SAN DIEGO—Gender does not appear to modulate antiretroviral therapy (ART) responses among people with treatment-naïve HIV-1 infection, according to a study reported at IDWeek 2017.
“In our study, gender was not found to be associated with differences in response to ART,” reported Andrea Reyes Vega, MD, of the Division of Infectious Diseases at the University of Louisville in Louisville, KY.
The possibility of gender differences in virologic response to ART among HIV-positive, treatment-naïve individuals remains controversial, Dr. Vega reported. The study authors sought to contribute to the evidence base on gender differences in virologic and immunologic responses to ART in this patient population.
They conducted a retrospective, observational study patients managed at the 550 Clinic who began ART between January 2010 and December 2015. Patients were included in the study if their viral load and CD4 counts before and 1 year of initiating ART were available.
Virologic success was defined as <48 HIV-1 RNA copies/mL, and immunologic recovery was defined as a CD4 count increase of ≥150 cells/mm3.
A total of 74 women and 116 men were included in the study. Median age was significantly higher for the women than men (41 vs. 33 years; P<0.001), Dr. Reyes Vega cautioned. The majority of male patients were homosexual (72% vs. 0%; P<0.001) whereas almost all of the female patients were heterosexual (99% vs. 42%; P<0.001).
Virologic suppression was documented in 76% of the women and 66% of the men, but this difference was not statistically significant (P=0.196, n.s.). Immune recovery was also similar between women and men (62% vs. 65%; P=0.759, n.s.). About half of the female and male patients were current tobacco users (53%; P>0.999) and the percentage of patients who were current drug users were also similar (35% male vs. 31% female; P=0.637).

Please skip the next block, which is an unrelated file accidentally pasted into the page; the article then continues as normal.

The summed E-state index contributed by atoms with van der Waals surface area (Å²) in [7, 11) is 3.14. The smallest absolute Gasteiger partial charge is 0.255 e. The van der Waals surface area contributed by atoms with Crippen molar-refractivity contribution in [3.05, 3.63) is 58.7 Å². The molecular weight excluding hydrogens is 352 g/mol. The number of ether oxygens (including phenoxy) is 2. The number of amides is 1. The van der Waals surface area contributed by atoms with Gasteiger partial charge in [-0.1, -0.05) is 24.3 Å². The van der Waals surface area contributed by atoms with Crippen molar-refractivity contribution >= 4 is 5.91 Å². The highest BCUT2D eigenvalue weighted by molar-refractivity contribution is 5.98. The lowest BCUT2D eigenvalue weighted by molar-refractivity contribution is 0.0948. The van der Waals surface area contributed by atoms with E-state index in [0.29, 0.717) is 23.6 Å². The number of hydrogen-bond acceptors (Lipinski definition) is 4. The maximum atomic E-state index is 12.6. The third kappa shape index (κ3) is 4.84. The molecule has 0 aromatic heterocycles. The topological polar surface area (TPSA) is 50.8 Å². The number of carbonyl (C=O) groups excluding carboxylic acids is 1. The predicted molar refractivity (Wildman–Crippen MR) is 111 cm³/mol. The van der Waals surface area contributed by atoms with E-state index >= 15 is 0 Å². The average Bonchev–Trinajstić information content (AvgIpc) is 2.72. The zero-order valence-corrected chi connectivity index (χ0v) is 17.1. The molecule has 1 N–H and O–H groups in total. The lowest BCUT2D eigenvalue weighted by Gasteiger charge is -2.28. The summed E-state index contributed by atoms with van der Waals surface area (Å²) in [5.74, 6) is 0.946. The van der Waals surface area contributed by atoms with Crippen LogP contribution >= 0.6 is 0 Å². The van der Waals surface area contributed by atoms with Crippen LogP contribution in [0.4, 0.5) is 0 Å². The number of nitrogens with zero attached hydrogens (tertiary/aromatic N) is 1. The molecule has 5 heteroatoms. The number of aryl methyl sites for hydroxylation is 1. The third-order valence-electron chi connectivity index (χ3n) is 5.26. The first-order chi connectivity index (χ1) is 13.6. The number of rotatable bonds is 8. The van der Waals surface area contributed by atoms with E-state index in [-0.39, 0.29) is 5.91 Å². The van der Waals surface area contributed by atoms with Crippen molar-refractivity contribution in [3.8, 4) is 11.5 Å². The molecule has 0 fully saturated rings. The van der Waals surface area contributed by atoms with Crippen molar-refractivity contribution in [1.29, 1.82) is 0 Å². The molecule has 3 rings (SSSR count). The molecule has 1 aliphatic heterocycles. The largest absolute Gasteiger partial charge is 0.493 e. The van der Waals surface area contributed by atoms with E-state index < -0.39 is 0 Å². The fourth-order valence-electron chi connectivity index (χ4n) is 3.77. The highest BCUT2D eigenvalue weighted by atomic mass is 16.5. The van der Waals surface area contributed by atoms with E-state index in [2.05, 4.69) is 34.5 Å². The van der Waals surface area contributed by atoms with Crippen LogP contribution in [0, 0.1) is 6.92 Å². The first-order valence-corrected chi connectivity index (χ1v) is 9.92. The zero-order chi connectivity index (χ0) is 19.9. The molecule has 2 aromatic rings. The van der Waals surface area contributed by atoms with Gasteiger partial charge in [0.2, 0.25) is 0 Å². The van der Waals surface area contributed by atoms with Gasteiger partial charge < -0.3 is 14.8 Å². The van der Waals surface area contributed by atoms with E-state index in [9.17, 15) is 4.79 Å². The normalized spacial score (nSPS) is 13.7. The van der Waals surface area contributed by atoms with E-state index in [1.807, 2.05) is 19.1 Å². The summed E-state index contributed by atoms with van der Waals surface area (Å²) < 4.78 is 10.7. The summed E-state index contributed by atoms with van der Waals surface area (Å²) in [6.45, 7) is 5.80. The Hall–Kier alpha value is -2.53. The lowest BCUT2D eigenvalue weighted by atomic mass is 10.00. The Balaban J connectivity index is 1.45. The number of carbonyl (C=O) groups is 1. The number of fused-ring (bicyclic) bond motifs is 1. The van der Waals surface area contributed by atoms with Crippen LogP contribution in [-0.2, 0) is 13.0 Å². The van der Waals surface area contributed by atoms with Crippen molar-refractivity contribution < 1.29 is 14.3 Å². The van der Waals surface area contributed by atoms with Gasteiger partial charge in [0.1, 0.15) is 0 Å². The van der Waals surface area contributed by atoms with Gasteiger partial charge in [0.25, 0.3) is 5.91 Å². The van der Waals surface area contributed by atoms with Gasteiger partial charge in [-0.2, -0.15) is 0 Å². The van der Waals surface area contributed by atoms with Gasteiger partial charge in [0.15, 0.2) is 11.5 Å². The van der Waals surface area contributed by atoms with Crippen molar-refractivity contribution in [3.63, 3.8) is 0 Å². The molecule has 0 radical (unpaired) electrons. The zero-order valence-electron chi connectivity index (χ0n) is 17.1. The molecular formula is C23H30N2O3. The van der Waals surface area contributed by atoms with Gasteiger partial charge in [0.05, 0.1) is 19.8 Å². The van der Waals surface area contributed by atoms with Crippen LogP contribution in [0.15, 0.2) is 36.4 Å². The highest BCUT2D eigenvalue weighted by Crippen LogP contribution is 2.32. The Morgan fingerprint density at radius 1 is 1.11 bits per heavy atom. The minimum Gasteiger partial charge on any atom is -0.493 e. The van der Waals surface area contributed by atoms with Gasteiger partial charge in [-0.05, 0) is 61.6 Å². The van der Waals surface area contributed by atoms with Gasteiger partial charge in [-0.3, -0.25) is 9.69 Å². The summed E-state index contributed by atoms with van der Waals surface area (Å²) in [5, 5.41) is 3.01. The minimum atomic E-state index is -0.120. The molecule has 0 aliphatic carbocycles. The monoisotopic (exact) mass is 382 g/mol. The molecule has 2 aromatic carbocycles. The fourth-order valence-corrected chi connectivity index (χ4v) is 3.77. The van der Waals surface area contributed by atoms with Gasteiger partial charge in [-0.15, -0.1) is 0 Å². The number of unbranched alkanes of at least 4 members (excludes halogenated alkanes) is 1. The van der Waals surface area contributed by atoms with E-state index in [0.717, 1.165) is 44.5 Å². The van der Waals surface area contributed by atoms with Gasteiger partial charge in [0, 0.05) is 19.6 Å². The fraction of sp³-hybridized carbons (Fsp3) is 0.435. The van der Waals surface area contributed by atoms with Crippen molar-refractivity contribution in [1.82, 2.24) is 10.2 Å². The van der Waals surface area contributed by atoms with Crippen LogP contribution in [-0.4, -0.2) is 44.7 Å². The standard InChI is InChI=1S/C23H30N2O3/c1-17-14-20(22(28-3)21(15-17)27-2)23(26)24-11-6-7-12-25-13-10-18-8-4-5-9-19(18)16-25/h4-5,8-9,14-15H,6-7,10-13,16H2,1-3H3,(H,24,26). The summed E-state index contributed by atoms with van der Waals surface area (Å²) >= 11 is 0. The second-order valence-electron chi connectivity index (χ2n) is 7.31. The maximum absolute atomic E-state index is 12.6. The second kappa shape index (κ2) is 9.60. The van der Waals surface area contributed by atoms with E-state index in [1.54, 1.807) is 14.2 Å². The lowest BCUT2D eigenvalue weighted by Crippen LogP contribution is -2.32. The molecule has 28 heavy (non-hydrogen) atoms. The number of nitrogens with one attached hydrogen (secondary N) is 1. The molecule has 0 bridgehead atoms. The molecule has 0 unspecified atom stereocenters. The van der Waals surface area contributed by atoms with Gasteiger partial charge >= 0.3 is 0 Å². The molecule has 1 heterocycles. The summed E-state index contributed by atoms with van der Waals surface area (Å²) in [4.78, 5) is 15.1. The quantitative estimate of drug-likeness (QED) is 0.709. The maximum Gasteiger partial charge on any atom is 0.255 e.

The breakdown by ART type among males was as follows: integrase strand transfer inhibitor (INSTI) regimen (38%), non-nucleoside reverse transcriptase inhibitors (NNRTI) regimen (28%), and protease inhibitor (PI) regimen (34%). The breakdown by ART type among females was as follows: INSTI regimen (41%), NNRTI regimen (24%), and PI regimen (43%). Medication compliance was similar between males and females (86% vs. 85%; P=0.834)
A CD4/CD8 ratio >1 was observed in 40% of women vs. 26% of men (P=0.081). Moreover, resistance in baseline genotype was seen in just 5 women, all of whom had viral load <20 copies/mL at the 1-year follow-up point. In men, resistance in baseline genotype was seen in 17 patients, of which 13 had viral load <20 copies/mL at the 1-year follow-up.
Dr. Vega added, “White race was found to be an independent risk factor for achieving viral load suppression, supporting other disparities described among people living with HIV.”
The findings indicate PI-based regimens had a “higher likelihood of reaching better immunologic recovery compared to INSTI- or NNRTI-based regimens” and that males were independently associated with higher odds of reaching a CD4/CD8 ration >1 at the 1-year follow-up. “Studies assessing particular barriers and needs affecting HIV-positive women are needed in order to improve care in this population,” concluded Dr. Vega.
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